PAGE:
Been meaning to draw a diagram for the extendible top belay that Matt Perrett taught me for a while, and after last weekend I thought I’d draw up a few of the trad anchors we used at Point Perpendicular as well, just as more material for some of the up-and-coming climbers in the club. All this stuff is reasonably to scale, except for the climber in the second diagram.
First, here’s the anchor we used to top-rope the grade 10 corner at Crocodile Head, Point Perpendicular. It was rigged with old 9mm static.
- The main worry is if the boulder moves. It was large refrigerator sized, had lots of contact with the rock underneath it and bedded pretty well with the boulders on either side. I had to poke the rope around the back of the boulder using a stick. Boulder belay anchors have rolled off the tops of cliffs before, taking climbers with them, but it’s extremely rare.
- The tree was a bit spindly with soft bark, but was alive, a fair way back from the cliff, and had large roots bedded in the soil. Often with trees I reckon their strength comes from the deadman action of the roots in the soil – i.e. the tree would uproot before it snaps.
- As the corner hangs out over the ledge at the bottom, we tried putting in some pieces as rebelays to stop a) the rope from getting jammed in the crack and b) the climber swinging out into space. The downside of rebelays is they’re complicated to explain to a toproping beginner (they have to clip/unclip a lot of things as they climb, and tension traverse as they’re lowered). Remember to use a separate quickdraw for both sides of the rope to prevent rope-on-rope friction.
- I also put in a cam at the base so the belayer (me) had something to clip into, again to stop them from getting lifted up and swinging out into space, as amusingly happened to Emma and Damon at Nowra a few weeks back.
- For safety as you approach the power point you can clip into the tree line.
This is the anchor Bulti and Simon set up for the grade 17 corner at Crocodile Head, Point Perpendicular.
- Again, boulder moving, rolling off the cliff. This one was tent-sized and less of a worry than the last one.
- Does the power point extend over the edge of the cliff so you can belay from the bottom? Or, if you’re belaying from the top with an autoblock, is it extended too far making for an awkward belay stance?
- There was much more risk of the sling sliding over and off the top of the boulder. Placing a chock between the boulder and the wall lessens the chance of this happening.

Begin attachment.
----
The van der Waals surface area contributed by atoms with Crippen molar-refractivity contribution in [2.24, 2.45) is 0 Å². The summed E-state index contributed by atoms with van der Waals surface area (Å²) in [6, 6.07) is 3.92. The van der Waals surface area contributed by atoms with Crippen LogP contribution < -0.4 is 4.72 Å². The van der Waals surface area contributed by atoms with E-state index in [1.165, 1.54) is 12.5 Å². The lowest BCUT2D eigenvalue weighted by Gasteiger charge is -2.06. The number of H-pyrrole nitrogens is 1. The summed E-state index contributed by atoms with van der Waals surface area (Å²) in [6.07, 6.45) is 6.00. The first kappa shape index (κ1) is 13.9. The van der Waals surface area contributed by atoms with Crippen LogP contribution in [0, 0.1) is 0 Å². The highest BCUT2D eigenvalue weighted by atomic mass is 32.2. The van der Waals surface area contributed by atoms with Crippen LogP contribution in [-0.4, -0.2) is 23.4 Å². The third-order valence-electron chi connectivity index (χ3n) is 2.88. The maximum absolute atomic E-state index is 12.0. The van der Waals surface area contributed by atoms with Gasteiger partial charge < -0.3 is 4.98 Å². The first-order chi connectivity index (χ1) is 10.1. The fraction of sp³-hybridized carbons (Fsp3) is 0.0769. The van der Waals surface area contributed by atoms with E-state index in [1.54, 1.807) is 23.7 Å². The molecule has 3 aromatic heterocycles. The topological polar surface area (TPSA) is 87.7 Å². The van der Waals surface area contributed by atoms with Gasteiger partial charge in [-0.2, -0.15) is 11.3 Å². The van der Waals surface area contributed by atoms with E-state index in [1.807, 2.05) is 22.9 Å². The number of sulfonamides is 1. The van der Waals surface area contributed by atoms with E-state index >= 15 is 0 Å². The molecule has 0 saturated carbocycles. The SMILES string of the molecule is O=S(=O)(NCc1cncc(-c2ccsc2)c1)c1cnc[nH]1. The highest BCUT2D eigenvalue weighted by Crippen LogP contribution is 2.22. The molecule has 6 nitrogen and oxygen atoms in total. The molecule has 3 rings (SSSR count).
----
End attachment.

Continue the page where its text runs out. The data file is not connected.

- This one is plenty redundant with two separate bits of rigging cord/tape.
- The rebelay off the cam in the crack stops big pendulum. Can’t have those top rope tough guys worried about the swing being too big.
- For safety as you approach the power point, you can clip into the sling or cordelette.
Moving away from Point Perp, here’s the anchors I built on the Mt Piddington classic Joseph when I took Nick up the whole thing a few months ago.
There’s a bolted belay at the end of the first pitch; most people rap from here. I continued up the second pitch, and decided to build an anchor at the last ledge because the rope drag was bad, so the total climb took three pitches.
- I didn’t have a cordelette or slings so I used the climbing rope to build the anchor by clove hitching three good pieces, in two separate crack systems.
- The ledge was huge and I was easily able to take my second’s weight on stance.
- Belaying off the harness can be convenient when the rope drag is really bad.
- When you do belay off the harness, clip your device into both your belay loop and your figure 8 tie-in loop. It stops your spine from being wrenched in two different directions when you second takes tension and transfers weight to the anchor better.
- Again, when you do belay your second off the harness, remember to rig your device upside down! Remember the force comes from below you, so you need to pull your hands up to lock off!
Finally, consider how I belayed off stance at the top of Joseph in the last example. It’s very desirable that you’re able to see your second as they climb from your stance for as much of the pitch as possible. I tied in with a clove hitch on the tree anchor, then had to scramble to and from my stance on the edge of the cliff, to the anchor and back, to adjust it to get the length right. I also belayed off the harness; what if I’d wanted to use a Reverso or Guide in autoblock mode?
Matt Perret showed us a complicated but handy rigging method he used at Mt Buffalo last year, for when the anchor is a long way back from the edge of the cliff.
- By looping the rope through the power point and having your tie-in knot on your harness, you can adjust the length of your tie-in without moving away from the edge.
- By pulling up all the extra rope before you set up the auto-block at the edge of the cliff, you can use it to rescue the second without having to escape the belay if that becomes necessary.
Well, I hope that was helpful and the diagrams reasonably clear! If you want clarification on something please let me know in the comments.